This is a fine tool but given the wide swath of hardware out there it's not a sure thing it will push all machines as hard as possible. Areas that I see come up short many times are:
1. Not all cores may engage or go to max freq.
2. Temperature readings may be unreadable or off a bit.
This item is just the nature of the PC beast. There are no standards for the temperature reporting so this is not so much a failing of G4 but of the PC designs.
3. In spite of all that, it's unlikely that a PC that survived torture tests like G4 will suffer a stress or heat failure under real world use. Unless you are using them for Bitcoin mining then the test should be Bitcoin mining and watching the machine for trouble over the day of testing.
4. There is another issue worth noting that G4 will never address. Windows. Specifically Windows 10 automatic driver updates. My advice for those that use a version of Windows that automatically updates drivers (not to be confused with Windows Updates) is to disable this so once your PC is working nicely it won't be sabotaged by a driver update.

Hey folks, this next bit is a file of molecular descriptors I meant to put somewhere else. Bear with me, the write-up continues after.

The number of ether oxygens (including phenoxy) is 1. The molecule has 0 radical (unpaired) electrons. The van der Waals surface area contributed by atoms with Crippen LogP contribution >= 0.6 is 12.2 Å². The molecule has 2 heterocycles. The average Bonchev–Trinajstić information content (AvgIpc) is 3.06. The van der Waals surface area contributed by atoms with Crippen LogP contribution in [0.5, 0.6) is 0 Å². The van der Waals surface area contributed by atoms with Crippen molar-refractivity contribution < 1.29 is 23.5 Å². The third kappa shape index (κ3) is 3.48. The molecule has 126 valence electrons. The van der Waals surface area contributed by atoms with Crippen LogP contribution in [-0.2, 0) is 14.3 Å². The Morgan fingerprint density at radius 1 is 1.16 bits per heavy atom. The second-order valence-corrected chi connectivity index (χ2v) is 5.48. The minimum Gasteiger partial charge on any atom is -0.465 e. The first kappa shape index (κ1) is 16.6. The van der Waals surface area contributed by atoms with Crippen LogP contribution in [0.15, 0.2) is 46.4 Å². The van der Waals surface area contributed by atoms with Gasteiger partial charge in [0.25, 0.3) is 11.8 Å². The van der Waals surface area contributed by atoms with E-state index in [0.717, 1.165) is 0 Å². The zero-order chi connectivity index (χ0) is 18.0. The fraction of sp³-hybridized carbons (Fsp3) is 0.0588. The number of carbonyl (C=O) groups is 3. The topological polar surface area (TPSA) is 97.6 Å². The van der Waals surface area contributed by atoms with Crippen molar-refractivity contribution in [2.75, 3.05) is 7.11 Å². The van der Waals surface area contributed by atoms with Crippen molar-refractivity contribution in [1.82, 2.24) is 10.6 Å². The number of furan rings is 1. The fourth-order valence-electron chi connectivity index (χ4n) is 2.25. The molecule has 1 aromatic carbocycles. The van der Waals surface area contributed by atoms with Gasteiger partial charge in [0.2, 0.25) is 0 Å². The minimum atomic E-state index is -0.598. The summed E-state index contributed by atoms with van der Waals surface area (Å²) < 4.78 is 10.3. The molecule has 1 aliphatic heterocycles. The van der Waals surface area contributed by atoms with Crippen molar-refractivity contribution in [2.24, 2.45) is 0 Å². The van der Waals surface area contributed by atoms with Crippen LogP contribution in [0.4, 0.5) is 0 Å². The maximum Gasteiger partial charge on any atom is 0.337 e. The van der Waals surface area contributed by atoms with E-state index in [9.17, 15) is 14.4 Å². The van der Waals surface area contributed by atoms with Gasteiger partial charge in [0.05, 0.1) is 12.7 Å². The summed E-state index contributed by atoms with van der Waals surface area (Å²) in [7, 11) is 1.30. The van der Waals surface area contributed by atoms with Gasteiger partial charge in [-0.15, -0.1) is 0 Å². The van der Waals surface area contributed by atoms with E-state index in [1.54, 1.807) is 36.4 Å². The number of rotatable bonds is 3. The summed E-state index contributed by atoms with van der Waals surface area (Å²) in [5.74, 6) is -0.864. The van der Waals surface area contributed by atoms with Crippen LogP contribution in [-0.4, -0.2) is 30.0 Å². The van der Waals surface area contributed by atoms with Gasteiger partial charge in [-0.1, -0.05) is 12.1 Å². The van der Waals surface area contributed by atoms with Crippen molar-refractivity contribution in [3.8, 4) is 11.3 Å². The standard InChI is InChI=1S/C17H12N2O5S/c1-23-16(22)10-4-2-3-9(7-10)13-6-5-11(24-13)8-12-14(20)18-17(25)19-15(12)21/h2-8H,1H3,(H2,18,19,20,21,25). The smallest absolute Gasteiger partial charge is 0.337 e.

Then again... Linux is a better choice for long term service and not having to check on the Windows PC often.
My question is about how well the thermal limitations of a machine is tested during the Geekbench 4 benchmark. In other words, how long does the CPU intensive number crunching part of the benchmark run for?
I need to buy some new hardware for my engineering business and need to know if thermals are sufficiently tested so that I can know to what extent I should rely on the Geekbench results. My machines typically run calcs at full capacity for 24 hours or more.